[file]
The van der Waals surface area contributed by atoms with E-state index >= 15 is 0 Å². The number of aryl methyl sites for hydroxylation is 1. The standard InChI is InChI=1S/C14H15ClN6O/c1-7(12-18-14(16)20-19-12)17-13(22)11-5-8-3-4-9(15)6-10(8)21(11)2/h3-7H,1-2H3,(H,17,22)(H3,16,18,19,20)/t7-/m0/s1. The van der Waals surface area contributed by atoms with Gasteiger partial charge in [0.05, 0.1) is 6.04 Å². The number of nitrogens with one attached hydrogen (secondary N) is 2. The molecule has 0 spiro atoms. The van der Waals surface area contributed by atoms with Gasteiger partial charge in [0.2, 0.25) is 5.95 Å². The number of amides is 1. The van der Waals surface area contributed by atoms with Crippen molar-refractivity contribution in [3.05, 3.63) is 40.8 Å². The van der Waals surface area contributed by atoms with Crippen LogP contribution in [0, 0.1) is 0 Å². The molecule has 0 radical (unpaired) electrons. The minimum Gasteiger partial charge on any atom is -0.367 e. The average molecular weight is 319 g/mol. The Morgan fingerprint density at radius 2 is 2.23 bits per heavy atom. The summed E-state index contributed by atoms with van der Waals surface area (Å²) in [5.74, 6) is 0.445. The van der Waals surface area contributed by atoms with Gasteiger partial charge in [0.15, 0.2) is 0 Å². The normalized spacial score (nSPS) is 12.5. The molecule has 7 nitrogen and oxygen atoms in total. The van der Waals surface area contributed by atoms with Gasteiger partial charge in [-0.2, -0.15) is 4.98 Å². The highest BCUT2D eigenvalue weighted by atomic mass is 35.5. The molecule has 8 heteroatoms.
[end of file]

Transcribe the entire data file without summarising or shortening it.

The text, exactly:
The van der Waals surface area contributed by atoms with E-state index >= 15 is 0 Å². The number of aryl methyl sites for hydroxylation is 1. The standard InChI is InChI=1S/C14H15ClN6O/c1-7(12-18-14(16)20-19-12)17-13(22)11-5-8-3-4-9(15)6-10(8)21(11)2/h3-7H,1-2H3,(H,17,22)(H3,16,18,19,20)/t7-/m0/s1. The van der Waals surface area contributed by atoms with Gasteiger partial charge in [0.05, 0.1) is 6.04 Å². The number of nitrogens with one attached hydrogen (secondary N) is 2. The molecule has 0 spiro atoms. The van der Waals surface area contributed by atoms with Gasteiger partial charge in [0.2, 0.25) is 5.95 Å². The number of amides is 1. The van der Waals surface area contributed by atoms with Crippen molar-refractivity contribution in [3.05, 3.63) is 40.8 Å². The van der Waals surface area contributed by atoms with Crippen LogP contribution in [0, 0.1) is 0 Å². The molecule has 0 radical (unpaired) electrons. The minimum Gasteiger partial charge on any atom is -0.367 e. The average molecular weight is 319 g/mol. The Morgan fingerprint density at radius 2 is 2.23 bits per heavy atom. The summed E-state index contributed by atoms with van der Waals surface area (Å²) in [5.74, 6) is 0.445. The van der Waals surface area contributed by atoms with Gasteiger partial charge in [0.15, 0.2) is 0 Å². The normalized spacial score (nSPS) is 12.5. The molecule has 7 nitrogen and oxygen atoms in total. The van der Waals surface area contributed by atoms with Gasteiger partial charge in [-0.2, -0.15) is 4.98 Å². The highest BCUT2D eigenvalue weighted by atomic mass is 35.5. The molecule has 8 heteroatoms.